by Joyce Marcel
American Reporter Correspondent
May 5, 2005
DUMMERSTON, Vt. -- A few years back, when the six luckiest actors in the world - the cast of "Friends" - negotiated a $1 million-an-episode contract, there was a general scratching of heads. It was a lot of money. Were they worth it?
In one sense, the answer - if you have any sense - was no, of course not. No one is. In another sense - maybe spelled "cents" - the answer was yes, they were. NBC was making much more than $6 million an episode, and so were the advertisers. Since everyone else was profiting from their six beautiful faces and their crack comic timing, why not them?
If you want to understand why you're having a hard time making ends meet, it's just a matter of following the money.
The entertainment press - which means the entire press these days - regularly reports on star salaries. We know that Oprah, who is worth $1.3 billion, is the richest woman in show business, and that Tom Cruise makes $42 million a picture.
In sports, the salaries are more pumped up than the athletes' bodies. Even when the great David Ortiz misses a curve ball and strikes out, he's a bargain at $5.25 million a season. Manny Ramirez makes $20 million.
In politics, dollars swarm like black flies around a compost heap. The New York Times Sunday Magazine had a piece last weekend on a lobbyist who regularly earned $4 million a year from one client and $14 million from another. Then there was the $66 million he and a partner earned from several other clients over a period of three years. Hey - a million here, a million there, it adds up.
And let's not forget the business world. Warren Buffett is worth $40 billion, CEO salaries and perks regularly climb into the stratosphere, and, although it is currently dropping, Halliburton stock was selling for $42 a share the last time I looked.
Ever wonder what these rich folks do with their money? Well, after the big houses, fancy vacations and diamond jewelry, they get creative. A celebrity broker I read about in the Times a few months ago built a million-dollar home on Long Island and added a $210,000 aquarium stocked with sharks.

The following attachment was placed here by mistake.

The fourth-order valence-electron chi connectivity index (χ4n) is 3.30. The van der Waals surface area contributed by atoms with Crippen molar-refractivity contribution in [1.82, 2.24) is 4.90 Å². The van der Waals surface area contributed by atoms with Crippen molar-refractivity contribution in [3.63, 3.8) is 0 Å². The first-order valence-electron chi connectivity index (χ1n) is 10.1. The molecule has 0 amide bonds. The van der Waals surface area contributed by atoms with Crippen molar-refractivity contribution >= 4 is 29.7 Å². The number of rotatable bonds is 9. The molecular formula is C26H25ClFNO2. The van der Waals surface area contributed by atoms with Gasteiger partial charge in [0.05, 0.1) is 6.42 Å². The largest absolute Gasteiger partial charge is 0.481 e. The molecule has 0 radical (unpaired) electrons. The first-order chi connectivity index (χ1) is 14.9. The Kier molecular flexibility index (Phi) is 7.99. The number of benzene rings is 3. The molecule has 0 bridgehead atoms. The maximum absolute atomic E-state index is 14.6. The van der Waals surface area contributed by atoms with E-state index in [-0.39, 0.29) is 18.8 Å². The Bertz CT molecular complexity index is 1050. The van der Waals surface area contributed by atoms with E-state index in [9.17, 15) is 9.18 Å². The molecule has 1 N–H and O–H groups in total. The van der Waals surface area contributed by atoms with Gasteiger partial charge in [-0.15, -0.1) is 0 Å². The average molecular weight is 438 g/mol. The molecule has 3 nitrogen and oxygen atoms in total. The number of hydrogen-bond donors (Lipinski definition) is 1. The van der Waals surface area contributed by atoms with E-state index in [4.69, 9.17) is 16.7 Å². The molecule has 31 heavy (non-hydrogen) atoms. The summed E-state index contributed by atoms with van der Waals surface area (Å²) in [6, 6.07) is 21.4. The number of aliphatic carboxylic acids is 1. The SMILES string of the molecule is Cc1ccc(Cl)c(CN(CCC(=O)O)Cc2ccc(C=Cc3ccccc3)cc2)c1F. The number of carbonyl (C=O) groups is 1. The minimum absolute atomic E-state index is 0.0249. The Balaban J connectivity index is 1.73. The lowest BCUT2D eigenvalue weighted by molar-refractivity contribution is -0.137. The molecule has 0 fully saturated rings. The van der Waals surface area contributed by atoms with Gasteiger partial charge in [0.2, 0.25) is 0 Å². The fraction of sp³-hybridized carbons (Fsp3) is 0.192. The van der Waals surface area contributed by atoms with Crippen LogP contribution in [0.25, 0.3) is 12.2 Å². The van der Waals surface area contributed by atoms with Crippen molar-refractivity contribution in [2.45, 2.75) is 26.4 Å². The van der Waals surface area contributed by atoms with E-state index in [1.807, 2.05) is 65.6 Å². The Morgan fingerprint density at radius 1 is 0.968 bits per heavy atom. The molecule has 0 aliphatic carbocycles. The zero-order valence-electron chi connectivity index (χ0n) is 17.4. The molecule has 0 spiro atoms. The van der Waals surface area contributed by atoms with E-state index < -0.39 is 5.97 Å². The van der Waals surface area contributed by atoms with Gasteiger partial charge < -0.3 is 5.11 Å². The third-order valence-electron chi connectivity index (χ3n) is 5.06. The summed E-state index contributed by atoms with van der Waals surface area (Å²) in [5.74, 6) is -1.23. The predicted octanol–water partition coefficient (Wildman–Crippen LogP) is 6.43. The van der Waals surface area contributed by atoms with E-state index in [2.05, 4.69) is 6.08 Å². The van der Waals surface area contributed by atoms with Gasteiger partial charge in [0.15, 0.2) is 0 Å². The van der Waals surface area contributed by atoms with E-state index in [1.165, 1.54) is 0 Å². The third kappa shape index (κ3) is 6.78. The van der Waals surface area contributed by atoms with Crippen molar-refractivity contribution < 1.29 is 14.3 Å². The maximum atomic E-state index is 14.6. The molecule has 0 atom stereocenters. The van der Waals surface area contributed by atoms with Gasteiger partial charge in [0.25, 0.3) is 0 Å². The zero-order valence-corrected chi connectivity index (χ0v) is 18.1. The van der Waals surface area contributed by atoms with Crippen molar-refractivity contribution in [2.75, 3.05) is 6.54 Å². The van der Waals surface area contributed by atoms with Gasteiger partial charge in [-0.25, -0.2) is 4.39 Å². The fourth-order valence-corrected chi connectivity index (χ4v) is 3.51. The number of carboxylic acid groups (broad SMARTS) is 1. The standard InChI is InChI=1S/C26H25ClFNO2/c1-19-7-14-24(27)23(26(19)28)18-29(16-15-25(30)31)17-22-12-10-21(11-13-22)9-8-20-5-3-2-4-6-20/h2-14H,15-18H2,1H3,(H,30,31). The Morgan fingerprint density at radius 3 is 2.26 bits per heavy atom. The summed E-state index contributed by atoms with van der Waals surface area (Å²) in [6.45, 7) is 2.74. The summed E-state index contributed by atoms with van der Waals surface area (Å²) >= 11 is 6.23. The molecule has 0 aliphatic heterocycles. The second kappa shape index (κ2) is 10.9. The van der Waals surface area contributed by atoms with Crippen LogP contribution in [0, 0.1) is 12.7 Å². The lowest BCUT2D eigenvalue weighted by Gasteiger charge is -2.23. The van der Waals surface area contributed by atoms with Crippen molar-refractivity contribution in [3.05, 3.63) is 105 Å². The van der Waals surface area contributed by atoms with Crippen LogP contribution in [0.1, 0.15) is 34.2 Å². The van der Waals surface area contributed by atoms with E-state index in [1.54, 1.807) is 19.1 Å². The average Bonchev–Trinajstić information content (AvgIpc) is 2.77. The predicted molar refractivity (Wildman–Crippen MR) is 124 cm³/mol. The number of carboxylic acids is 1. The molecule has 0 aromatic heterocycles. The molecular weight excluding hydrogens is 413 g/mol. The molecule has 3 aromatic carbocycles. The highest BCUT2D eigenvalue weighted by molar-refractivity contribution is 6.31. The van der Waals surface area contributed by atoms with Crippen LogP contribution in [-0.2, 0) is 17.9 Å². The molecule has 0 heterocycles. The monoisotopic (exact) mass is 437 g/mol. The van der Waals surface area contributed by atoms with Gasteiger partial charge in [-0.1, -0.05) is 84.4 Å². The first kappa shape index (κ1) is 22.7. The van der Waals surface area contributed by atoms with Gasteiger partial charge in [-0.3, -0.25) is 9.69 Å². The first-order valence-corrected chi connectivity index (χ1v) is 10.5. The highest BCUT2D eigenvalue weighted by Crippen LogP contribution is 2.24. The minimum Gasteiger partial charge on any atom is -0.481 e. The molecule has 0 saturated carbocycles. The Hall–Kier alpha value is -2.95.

Yes, I'll repeat that. He bought a 5,600-gallon, salt water aquarium, 22 feet long and 5 feet high, and stocked it with $50,000 worth of tropical fish and four three-foot long, black-tip reef sharks. "The sharks, however, made quick work of the fish," the Times reported, deadpan. It cost the guy $3,200 a month to service the tank and feed the sharks their prescribed diet of salmon and flounder filets.
Our country does not mint extra money every time a hitter belts one out of the park, Cruise makes another film, or Senate Majority Leader Tom DeLay takes another luxury vacation on a lobbyist's dime. So it stands to reason that all this money comes out of the general dollar pool. The more they get at the top, the less there is for the rest of us.
With that in mind, meet middle-class Ruth Ann, her husband, James, their two kids and their floppy-eared dog. This American-as-apple-pie young family - no last names given - took part in an academic study that was reported upon by The Boston Globe. Ruth Ann was an accountant who did payroll and tax returns. Her husband was a manager. They had stretched their two incomes to buy a house, and they needed both their salaries to pay the mortgage and feed the kids.
"Then it all went bad," said the Globe. "The owner of the flooring store that James managed said he couldn't compete with the new discount store the next town over, and they were closing up. By 10 a.m., James was out of a job."
After that, James worked every job he could find - fast food, telephone sales, carpet cleaning - but the numbers never added up to a life. Ruth Ann cut the family's expenses to the bone and dropped their health insurance. They juggled their bills, doing without electricity for a few weeks when the check to the power company bounced. They sold bottles and cans for gas money. Still, they began to slide into debt.
Last year, according to the Globe, more people filed for bankruptcy than divorce. Bankruptcy filings outnumbered college graduations. More Americans went bankrupt than were diagnosed with cancer.
The middle-class lifestyle is becoming too expensive for the middle class. The Republicans say it's all about over-consumption and personal responsibility, but Ruth Ann and James were hard-working, decent, reliable people. They didn't buy diamonds and jet skis. James had no "personal responsibility" for the big-box store that drove his employer out of business.
Jobs are moving abroad, wages are stagnating, health care costs are skyrocketing, housing costs are out of sight. And our Republican Congress and our wealthy president just made it more difficult to file for bankruptcy.
"Ruth Ann and James have learned the new American lesson," said the Globe. "The rules of money have changed, the politicians in Washington are looking out for the giant banks, and people like Ruth Ann and James are now on their own."
In other words, everybody knows the rich get richer and the poor get poorer. Now the middle class is getting poorer, too. To the Republicans, the rest of us are just fishbait - fillets of salmon and flounder. And watch out for those sharks!
Joyce Marcel is a free-lance journalist who writes about culture, politics, economics and travel.